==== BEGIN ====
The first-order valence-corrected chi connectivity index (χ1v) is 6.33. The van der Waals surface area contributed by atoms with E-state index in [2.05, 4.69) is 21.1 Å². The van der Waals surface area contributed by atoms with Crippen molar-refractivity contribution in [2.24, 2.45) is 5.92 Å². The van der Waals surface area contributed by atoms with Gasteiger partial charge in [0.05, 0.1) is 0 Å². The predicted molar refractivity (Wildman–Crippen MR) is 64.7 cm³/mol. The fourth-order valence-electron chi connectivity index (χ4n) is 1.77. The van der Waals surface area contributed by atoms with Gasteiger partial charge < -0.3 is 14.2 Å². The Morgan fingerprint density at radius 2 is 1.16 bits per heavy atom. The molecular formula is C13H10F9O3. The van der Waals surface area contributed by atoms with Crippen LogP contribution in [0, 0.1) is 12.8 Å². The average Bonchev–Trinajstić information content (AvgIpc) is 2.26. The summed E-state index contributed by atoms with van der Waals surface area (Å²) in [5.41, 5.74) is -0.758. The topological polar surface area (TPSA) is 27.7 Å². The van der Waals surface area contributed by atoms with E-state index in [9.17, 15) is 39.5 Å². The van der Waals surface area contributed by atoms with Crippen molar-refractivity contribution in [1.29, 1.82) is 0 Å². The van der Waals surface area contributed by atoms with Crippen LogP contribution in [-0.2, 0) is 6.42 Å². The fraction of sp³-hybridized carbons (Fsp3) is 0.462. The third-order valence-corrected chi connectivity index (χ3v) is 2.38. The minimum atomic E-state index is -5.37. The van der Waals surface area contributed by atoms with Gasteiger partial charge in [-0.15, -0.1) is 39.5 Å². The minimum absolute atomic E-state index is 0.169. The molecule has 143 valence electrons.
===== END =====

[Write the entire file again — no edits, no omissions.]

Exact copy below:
The first-order valence-corrected chi connectivity index (χ1v) is 6.33. The van der Waals surface area contributed by atoms with E-state index in [2.05, 4.69) is 21.1 Å². The van der Waals surface area contributed by atoms with Crippen molar-refractivity contribution in [2.24, 2.45) is 5.92 Å². The van der Waals surface area contributed by atoms with Gasteiger partial charge in [0.05, 0.1) is 0 Å². The predicted molar refractivity (Wildman–Crippen MR) is 64.7 cm³/mol. The fourth-order valence-electron chi connectivity index (χ4n) is 1.77. The van der Waals surface area contributed by atoms with Gasteiger partial charge < -0.3 is 14.2 Å². The Morgan fingerprint density at radius 2 is 1.16 bits per heavy atom. The molecular formula is C13H10F9O3. The van der Waals surface area contributed by atoms with Crippen LogP contribution in [0, 0.1) is 12.8 Å². The average Bonchev–Trinajstić information content (AvgIpc) is 2.26. The summed E-state index contributed by atoms with van der Waals surface area (Å²) in [5.41, 5.74) is -0.758. The topological polar surface area (TPSA) is 27.7 Å². The van der Waals surface area contributed by atoms with E-state index in [9.17, 15) is 39.5 Å². The van der Waals surface area contributed by atoms with Crippen molar-refractivity contribution in [1.29, 1.82) is 0 Å². The van der Waals surface area contributed by atoms with Crippen LogP contribution in [-0.2, 0) is 6.42 Å². The fraction of sp³-hybridized carbons (Fsp3) is 0.462. The third-order valence-corrected chi connectivity index (χ3v) is 2.38. The minimum atomic E-state index is -5.37. The van der Waals surface area contributed by atoms with Gasteiger partial charge in [-0.15, -0.1) is 39.5 Å². The minimum absolute atomic E-state index is 0.169. The molecule has 143 valence electrons.